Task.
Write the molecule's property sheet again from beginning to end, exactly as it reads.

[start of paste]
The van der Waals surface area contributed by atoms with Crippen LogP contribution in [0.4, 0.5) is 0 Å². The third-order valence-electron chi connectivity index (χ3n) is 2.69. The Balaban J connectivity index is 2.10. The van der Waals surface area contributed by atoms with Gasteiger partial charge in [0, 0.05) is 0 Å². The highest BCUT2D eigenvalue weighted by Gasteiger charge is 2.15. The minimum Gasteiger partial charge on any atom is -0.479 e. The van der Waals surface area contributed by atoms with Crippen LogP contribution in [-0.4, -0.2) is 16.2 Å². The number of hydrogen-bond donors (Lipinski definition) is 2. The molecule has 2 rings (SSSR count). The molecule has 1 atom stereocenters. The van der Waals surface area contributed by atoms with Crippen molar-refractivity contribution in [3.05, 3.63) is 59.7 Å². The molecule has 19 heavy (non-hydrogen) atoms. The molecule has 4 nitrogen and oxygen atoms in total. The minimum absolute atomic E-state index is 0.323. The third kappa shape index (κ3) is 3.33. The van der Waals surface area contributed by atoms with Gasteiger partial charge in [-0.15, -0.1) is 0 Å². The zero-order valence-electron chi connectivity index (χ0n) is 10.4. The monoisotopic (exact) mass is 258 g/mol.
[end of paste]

The van der Waals surface area contributed by atoms with Crippen LogP contribution in [0.4, 0.5) is 0 Å². The third-order valence-electron chi connectivity index (χ3n) is 2.69. The Balaban J connectivity index is 2.10. The van der Waals surface area contributed by atoms with Gasteiger partial charge in [0, 0.05) is 0 Å². The highest BCUT2D eigenvalue weighted by Gasteiger charge is 2.15. The minimum Gasteiger partial charge on any atom is -0.479 e. The van der Waals surface area contributed by atoms with Crippen LogP contribution in [-0.4, -0.2) is 16.2 Å². The number of hydrogen-bond donors (Lipinski definition) is 2. The molecule has 2 rings (SSSR count). The molecule has 1 atom stereocenters. The van der Waals surface area contributed by atoms with Crippen molar-refractivity contribution in [3.05, 3.63) is 59.7 Å². The molecule has 19 heavy (non-hydrogen) atoms. The molecule has 4 nitrogen and oxygen atoms in total. The minimum absolute atomic E-state index is 0.323. The third kappa shape index (κ3) is 3.33. The van der Waals surface area contributed by atoms with Gasteiger partial charge in [-0.15, -0.1) is 0 Å². The zero-order valence-electron chi connectivity index (χ0n) is 10.4. The monoisotopic (exact) mass is 258 g/mol.